Originally from Canada, Coralie has been living in Germany for the past 7 years. Passionate about women’s issues, social equality, and human rights, she has been volunteering and interning internationally on related projects while finishing her sociology degree. Now having launched her online business and “Years of Change”, she has been working day and night to build herself an exciting future.
Isabella Grandic, a young Canadian, is the recipient of the 2019 7 Under Seventeen award for her work at The Knowledge Society, a program that empowers youth through education in tech: Blockchain, AI, and more.
MM: Isabella, it’s always great to hear from young leaders. We’re excited to learn about you and share your vision to inspire readers. How do you feel after winning the 2019 7 Under Seventeen award in Montreal?
IG: It was incredible. It was a very special conference and as I was walking down the halls, I was seeing all these incredible people each more intelligent than the other. It was amazing to be there because I went from a place of feeling worthless or feeling stuck, to being at that conference and receiving a prize, something I never would have thought would happen just seven months ago! Just this past week, I have been on the boards of a number of projects and I am so excited to keep going.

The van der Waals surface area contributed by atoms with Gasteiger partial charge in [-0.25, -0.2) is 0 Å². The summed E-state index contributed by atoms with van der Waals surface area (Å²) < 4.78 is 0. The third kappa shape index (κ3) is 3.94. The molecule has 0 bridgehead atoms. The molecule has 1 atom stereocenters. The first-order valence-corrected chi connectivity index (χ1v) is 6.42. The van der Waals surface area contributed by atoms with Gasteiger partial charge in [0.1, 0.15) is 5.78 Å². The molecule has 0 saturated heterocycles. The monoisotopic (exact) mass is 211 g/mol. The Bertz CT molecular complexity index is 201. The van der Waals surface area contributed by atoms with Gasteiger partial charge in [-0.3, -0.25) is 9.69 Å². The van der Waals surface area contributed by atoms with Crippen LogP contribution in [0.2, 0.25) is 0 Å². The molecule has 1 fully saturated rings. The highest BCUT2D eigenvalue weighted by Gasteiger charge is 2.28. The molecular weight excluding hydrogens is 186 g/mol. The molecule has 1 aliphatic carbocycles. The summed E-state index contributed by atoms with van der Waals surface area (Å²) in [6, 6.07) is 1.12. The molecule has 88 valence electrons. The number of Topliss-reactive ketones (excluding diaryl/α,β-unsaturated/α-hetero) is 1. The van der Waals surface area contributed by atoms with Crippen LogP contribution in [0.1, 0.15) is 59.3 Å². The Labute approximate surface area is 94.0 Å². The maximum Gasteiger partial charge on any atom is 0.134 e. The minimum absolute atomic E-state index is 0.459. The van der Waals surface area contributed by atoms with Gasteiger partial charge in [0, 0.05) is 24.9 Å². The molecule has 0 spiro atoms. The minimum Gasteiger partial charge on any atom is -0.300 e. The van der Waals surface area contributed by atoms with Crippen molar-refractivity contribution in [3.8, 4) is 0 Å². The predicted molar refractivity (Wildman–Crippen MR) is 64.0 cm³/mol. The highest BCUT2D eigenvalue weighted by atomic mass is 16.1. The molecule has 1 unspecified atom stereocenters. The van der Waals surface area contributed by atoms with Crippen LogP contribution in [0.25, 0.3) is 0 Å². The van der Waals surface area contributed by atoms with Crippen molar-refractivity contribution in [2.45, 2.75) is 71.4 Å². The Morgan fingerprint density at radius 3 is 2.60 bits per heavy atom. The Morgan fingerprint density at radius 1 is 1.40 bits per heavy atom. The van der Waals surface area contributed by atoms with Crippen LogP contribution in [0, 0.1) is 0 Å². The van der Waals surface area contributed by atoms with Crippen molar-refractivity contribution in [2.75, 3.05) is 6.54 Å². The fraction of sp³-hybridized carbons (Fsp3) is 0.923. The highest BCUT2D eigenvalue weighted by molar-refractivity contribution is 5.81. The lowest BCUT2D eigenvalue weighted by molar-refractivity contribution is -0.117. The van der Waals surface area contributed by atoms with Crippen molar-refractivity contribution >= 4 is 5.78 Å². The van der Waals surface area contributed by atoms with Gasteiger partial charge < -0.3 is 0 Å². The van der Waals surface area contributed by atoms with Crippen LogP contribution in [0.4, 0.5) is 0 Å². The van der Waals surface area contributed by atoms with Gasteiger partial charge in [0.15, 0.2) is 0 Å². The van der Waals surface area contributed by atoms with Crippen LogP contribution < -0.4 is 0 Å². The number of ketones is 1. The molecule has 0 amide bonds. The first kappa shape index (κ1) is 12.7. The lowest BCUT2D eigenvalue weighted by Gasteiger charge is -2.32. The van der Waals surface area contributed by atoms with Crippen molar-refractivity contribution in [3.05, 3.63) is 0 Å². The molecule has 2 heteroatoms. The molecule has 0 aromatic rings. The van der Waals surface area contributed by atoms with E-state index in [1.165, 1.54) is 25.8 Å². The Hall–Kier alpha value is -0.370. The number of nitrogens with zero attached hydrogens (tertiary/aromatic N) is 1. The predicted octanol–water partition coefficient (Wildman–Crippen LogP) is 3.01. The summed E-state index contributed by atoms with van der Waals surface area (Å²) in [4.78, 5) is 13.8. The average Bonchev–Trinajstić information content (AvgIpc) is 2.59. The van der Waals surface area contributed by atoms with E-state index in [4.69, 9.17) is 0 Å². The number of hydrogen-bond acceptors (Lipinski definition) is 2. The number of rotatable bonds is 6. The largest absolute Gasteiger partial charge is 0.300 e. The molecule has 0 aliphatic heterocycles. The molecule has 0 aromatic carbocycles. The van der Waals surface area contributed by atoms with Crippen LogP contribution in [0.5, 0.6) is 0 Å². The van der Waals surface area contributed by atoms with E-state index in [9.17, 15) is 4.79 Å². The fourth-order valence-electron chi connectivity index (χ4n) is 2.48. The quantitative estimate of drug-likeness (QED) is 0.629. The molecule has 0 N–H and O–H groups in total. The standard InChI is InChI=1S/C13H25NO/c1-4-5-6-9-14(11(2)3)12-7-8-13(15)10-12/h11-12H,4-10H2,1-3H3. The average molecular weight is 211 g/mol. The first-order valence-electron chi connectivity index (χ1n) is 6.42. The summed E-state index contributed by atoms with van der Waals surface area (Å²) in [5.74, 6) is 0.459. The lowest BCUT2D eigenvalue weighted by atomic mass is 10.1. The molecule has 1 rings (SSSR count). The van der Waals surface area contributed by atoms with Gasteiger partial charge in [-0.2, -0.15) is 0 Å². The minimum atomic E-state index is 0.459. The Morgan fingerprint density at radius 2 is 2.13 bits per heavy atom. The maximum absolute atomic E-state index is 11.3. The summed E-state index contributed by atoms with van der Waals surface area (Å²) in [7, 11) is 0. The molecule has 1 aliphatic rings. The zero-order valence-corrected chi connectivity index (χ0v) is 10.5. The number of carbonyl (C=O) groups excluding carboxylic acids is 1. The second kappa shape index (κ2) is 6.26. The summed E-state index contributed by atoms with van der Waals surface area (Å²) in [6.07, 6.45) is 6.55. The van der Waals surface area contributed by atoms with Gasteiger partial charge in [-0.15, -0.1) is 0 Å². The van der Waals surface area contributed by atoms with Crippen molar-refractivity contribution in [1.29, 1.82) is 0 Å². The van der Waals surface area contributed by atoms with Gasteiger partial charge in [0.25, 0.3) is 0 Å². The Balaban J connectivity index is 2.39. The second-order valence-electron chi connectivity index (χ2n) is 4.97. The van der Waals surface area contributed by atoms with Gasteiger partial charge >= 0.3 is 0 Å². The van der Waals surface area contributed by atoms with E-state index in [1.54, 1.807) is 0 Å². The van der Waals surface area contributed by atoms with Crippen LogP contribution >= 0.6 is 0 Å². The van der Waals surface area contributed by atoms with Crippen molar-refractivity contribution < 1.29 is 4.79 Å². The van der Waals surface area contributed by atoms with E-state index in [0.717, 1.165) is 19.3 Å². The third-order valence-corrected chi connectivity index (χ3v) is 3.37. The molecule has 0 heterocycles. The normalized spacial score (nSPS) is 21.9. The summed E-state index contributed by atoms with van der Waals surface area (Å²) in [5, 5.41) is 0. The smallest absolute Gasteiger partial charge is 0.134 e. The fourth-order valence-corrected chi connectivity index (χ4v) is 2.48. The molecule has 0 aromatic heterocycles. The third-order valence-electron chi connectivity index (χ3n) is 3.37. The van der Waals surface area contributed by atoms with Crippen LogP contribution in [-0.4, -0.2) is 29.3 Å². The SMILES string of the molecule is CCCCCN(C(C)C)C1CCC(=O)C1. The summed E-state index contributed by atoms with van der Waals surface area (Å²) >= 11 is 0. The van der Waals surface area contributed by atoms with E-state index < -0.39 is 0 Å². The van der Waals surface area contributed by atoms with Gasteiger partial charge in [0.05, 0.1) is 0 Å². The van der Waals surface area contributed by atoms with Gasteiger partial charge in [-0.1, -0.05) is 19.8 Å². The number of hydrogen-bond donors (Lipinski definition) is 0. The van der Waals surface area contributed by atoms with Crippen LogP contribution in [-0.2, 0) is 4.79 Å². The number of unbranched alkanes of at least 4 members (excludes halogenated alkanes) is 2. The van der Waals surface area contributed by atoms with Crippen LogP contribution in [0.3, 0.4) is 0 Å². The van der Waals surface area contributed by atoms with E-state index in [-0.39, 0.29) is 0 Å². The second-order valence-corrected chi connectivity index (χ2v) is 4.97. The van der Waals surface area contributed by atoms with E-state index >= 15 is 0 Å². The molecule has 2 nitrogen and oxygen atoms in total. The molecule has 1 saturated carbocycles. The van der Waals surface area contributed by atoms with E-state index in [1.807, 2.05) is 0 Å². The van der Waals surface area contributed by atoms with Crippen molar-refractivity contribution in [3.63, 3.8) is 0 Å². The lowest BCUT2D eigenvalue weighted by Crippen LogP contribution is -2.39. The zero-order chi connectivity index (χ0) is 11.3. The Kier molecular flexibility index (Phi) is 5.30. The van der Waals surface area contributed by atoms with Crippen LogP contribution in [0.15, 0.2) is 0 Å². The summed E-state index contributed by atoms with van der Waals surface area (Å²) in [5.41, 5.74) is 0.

MM: Can you explain what the Knowledge Society is? What projects are you working on?
IG: The Knowledge Society is a 3-year program for 13- to 17-year-olds. We pretty much learn all about technology; in the first year, we learn about different fields. In the second, we start actively taking part in projects, and the final year, we go all out. We like to explain it as the place where young Elon Musks are created!
I am working on a project in agriculture, especially finding ways to create animal-based food without having to actually raise animals. Also, we are working on a super-cool project focused on women’s reproductive systems trying to find ways to solve issues in remote areas where women have little access to technology or physicians.
MM: What kind of challenges have you faced so far?
IG: I think developing new skills was definitely one of the biggest challenges. For example, getting over the little barriers, just paying attention to detail when coding, or learning about university-level stuff; these are all things that are super challenging to me but I have to get past them, and I love doing that!
MM: Sometimes, the STEM areas tend to male-dominated. Has being a woman in this field affected you?
IG: I would say yes and no. On the one hand, the guys tend to be rougher, and sometimes even downright rude. But, I think that’s just by accident. I think they base these reactions off their own bias but they are raised to think this way.
MM: You have experienced unconscious bias.
IG: Exactly. I think we are otherwise quite respectful of one another and I don’t feel like my generation is like this as much; we all earn each others’ respect based on what we achieve, not based on our gender.
MM: Finally, what advice would you give to an aspiring The Knowledge Society member to motivate them to also do great things?
IG: The first thing I would say is that you should surround yourself with like-minded people. This is what we do at The Knowledge Society. We all get along quite well and it’s because we have similar goals and ideas in mind. Second, I would say to take the chance. I found out about The Knowledge Society while I was on the subway and I was not going to apply at first! I have access to incredible information just because I took that chance.
Image Creator: FilmateriaDital